4 Smart Cognitive Packet Network (CPN) Flow Control and Data Acquisition

Smart network management of SDN [12, 13] will be considered for anomaly detection and mitigation [32, 39, 40].

The smart flow controller will be based on the Cognitive Packet Network (CPN) [18] and its Random Neural Network [14, 23] based learning algorithm. The CPN Goal Function in this case will consider security and attack activities over the network paths as a primary goal, but in the absence of attacks will follow paths that offer the best quality of service metrics, such as packet delay, packet desequencing which can significantly affect real-time applications, and end-to-end delay, which are important for IoT applications.

CPN routing, which is based on Reinforcement Learning using the specified Goal Function [5], that has also been used for managing the access to Cloud services [43] and Cloud networks [44] will be used by the SDN routing engine, but it will also be distributed over selected network routers for measurement, observation, and threat detection purposes. These additional CPN nodes will also feed information to the SDN routing engines, as well as to the visual analytics modules. Thus, these CPN enabled nodes, will continuously gather information in order to conduct the routing and flow function. However, the data gathered in this manner will also feed into the Analytics module (e.g. network activity, attack-related information) in a distributed manner.

In this context a modular middleware will be employed building upon previous successful paradigms, i.e. WAPI API [45], for the implementation of the SerIoT data collection framework. The framework has been initially developed in WOMBAT project and was further extended in Vis-SENSE and NEMESYS projects [3]. This layer will feed the necessary information needed by the other architectural elements of the distributed SerIoT framework, which will deal with the ad-hoc anomaly detection and the centralized decision support framework, supported by the core cloud. These components will be coupled with innovative visual analytics techniques to further support decision making to the respective operators [30, 31]. In addition to the security monitoring, means for monitoring the energy consumption of the SerIoT network will also be introduced; indeed energy consumption has become an important issue in networks in general [19, 29] since it is a significant component of the economic cost system operation, as well as significant from the point of view of CO2 impact.

4.1 Ad-Hoc Anomaly Detection Platform

This layer will deal with the design and implementation of a modular information network security component stack, which will support the provision of a number of security mechanisms that will be executed across IoT devices, honeypots and routers. Lightweight techniques fully exploiting the capabilities (single core versus multiple CPU cores) of each IoT device (accessed through the corresponding IoT platform) will be investigated for the identification and prediction of abnormal patterns [38]. Lightweight and robust anomaly detection techniques based on local traffic characteristics such as dynamic changes in queue lengths and second order properties of traffic will be regularly measured and probed by smart probe “cognitive packets” sent out by the SDN controller, feeding into the SDN-Controller’s routing decisions. Analysis of wireless communication links based on research based evidence and performance data will also be used to feed the anomaly detection functions. These smart probe packets will bring back the information to the SDN-Controller’s Cognitive Security Memory (CSM), which will be used for periodic or on-demand routing updates, to eliminate lack of security and points of failure (e.g. intelligently route traffic when an attack has been identified) and bottlenecks stemming from the network intrusion attempts. This data will also be forwarded to the Analytics modules for confirmation (or the opposite), which will in turn come back to the SDN-Controller’s CSM. Any alert at the CSM level that is clearly denied by the Analytics module will be removed, while alerts that are either confirmed or not denied clearly will be acted upon for greater security. Between updates from the Analytics module, the CSM will remain under the influence of the most recent information it has received, although it may not react to this immediately. This may lead to some reactions or re-routing under some false alarms, but the principle followed is that it is better to react than to discover a security breach after it has done its harm.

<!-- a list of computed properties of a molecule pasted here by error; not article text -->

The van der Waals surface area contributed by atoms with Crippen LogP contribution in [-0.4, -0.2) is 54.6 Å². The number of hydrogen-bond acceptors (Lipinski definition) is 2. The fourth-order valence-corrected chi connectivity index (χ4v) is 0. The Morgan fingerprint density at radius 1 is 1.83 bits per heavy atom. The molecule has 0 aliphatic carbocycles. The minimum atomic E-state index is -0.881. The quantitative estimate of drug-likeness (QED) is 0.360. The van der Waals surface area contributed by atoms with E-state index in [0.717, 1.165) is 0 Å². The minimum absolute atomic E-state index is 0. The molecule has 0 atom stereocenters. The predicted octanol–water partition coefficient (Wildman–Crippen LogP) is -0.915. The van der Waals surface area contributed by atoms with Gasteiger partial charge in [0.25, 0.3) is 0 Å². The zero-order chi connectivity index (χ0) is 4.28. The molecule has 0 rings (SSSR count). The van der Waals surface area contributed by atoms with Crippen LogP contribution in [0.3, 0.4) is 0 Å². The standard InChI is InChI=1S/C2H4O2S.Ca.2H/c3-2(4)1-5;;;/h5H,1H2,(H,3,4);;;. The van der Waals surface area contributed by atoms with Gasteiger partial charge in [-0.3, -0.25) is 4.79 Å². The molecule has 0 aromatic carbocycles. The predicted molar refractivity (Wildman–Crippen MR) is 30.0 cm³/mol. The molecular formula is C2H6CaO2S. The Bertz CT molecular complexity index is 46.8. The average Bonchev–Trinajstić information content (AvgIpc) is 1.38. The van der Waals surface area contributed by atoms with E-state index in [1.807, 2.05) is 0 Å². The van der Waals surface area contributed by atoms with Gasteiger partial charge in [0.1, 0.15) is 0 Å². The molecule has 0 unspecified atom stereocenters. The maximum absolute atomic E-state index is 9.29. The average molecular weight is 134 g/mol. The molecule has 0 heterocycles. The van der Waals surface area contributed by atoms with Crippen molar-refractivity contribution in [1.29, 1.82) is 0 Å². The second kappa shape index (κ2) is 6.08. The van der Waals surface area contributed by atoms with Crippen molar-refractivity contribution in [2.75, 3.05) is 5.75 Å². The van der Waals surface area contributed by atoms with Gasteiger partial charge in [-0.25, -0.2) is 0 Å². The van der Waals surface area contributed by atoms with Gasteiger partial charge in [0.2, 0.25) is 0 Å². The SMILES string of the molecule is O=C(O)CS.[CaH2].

4.2 Interactive Visual Analytics and Decision Support Tools

This architectural layer will deal with the interactive decision support tool kits that will be delivered to the end-users (i.e. IoT network operators) of the SerIoT system. It will be composed of advanced information processing mechanisms, fully utilizing the raw measurements from the SerIoT IoT-enabled data collection infrastructure (i.e. devices, routers and honeypots), which will be able to effectively detect potential abnormalities at different levels of the IoT distributed network in the spatiotemporal domain. To support decision making in terms of analysing the root cause of attacks [10] in the IoT infrastructure, a novel visual analytics framework will be researched and developed dealing with the effective management and visualization of data.